I told you it wouldn't work. Well, all right, it was worth a shot.

Thom, there's a bloke from the label on the phone. Oh, for god's sake, what now? You going to finish your chicken? As a matter of fact, I am. I swear, I'd like to finish a Guardian crossword just once before I die. Well, let's do something until he comes back. Like what? I don't know, why don't we just start in F minor and take it from there. All right, I'll get on the keyboard. Hahaha! Max Roach, eat your heart out. What was that? What were you just playing? Oh, it was just something we were doing to waste time. Hang on, hang on; I was working on something yesterday—where's my bloody notebook? This one? Who used my notebook for a beer coaster? Jonny did. Oh, bollocks, Colin. All right, shut up, shut up; can you remember what that was? Um, not really. I do; it was this, wasn't it? Oh, right, there you go. And then Phil was doing that bit with the brushes; right, that's it! All right, I'm just going to come in with this bit I wrote. Okay, we're recording! See, that wasn't bad at all, was it? I think we've got something there. All right, well, that'll be something we can work on tomorrow. I hope the traffic's cleared up a bit since this morning. Did you get stuck on the bridge as well? Just behind it. All right, see everyone tomorrow.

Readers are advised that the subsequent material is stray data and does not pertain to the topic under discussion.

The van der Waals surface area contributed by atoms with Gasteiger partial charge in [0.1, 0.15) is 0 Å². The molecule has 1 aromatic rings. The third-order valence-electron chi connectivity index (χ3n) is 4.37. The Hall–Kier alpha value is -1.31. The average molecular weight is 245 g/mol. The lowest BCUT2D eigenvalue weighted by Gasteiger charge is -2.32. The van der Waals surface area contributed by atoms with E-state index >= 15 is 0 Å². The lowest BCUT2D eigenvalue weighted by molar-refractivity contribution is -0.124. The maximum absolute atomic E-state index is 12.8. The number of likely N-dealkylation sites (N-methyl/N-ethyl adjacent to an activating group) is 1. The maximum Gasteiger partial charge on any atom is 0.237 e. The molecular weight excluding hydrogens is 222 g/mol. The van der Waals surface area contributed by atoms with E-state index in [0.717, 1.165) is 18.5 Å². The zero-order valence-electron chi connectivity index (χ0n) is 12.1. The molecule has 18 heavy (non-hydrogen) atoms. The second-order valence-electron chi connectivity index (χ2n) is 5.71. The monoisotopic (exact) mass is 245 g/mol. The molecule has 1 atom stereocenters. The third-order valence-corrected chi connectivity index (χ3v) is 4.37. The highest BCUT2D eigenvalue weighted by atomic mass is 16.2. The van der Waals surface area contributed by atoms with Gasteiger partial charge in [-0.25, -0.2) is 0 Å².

Aren't you going, then? Oh, well, I thought I'd just stick around for a bit and see if I could work on this a little more. Save work for tomorrow, you know. Oh. Well, maybe I'll do as well; there was one thing I wanted to add before I forgot. What's that noise? Here, what are you two doing? Just fine-tuning a little; you go on ahead. Well, let us hear it at least. Hey, are you coming? Say, that's a bit of brilliant, did you just come up with that? I don't know, it just sort of happened. What, are we all staying then? Oh, hey, listen, listen to what they did. Show him. Oh, well I can come in after maybe 24 bars or so and do something like this. Right, right, that's perfect! All right, let's do it all together then. Oh, that's great. This is really working out to be something. Well, I can stay a bit longer if we want to keep working on it. Okay, great. Let's try it once more, just a bit uptempo. It's the best when they just happen like that, isn't it?

It is.

3 helpful suggestions | your words make a difference | disclaimer

Unexplained deviations from conventional wisdom. [20 Mar 2005|11:27am]
[ mood | limned ]

In Berlin, on December of 2003, Armin Meiwes was arrested for the murder of Bernd Juergen Brandes. Mr. Meiwes had put an ad on the internet for someone willing to be killed and eaten. Mr. Brandes was reportedly not the only person who answered in the affirmative. Videotapes were shown where the two men feasted on parts of Mr. Brandes' body which Mr. Meiwes had removed, including a portion of Mr. Brandes' penis. Mr. Meiwes stated that Mr. Brandes had allegedly consumed an entire bottle of cold medicine in order to be unconscious while Mr. Meiwes killed him.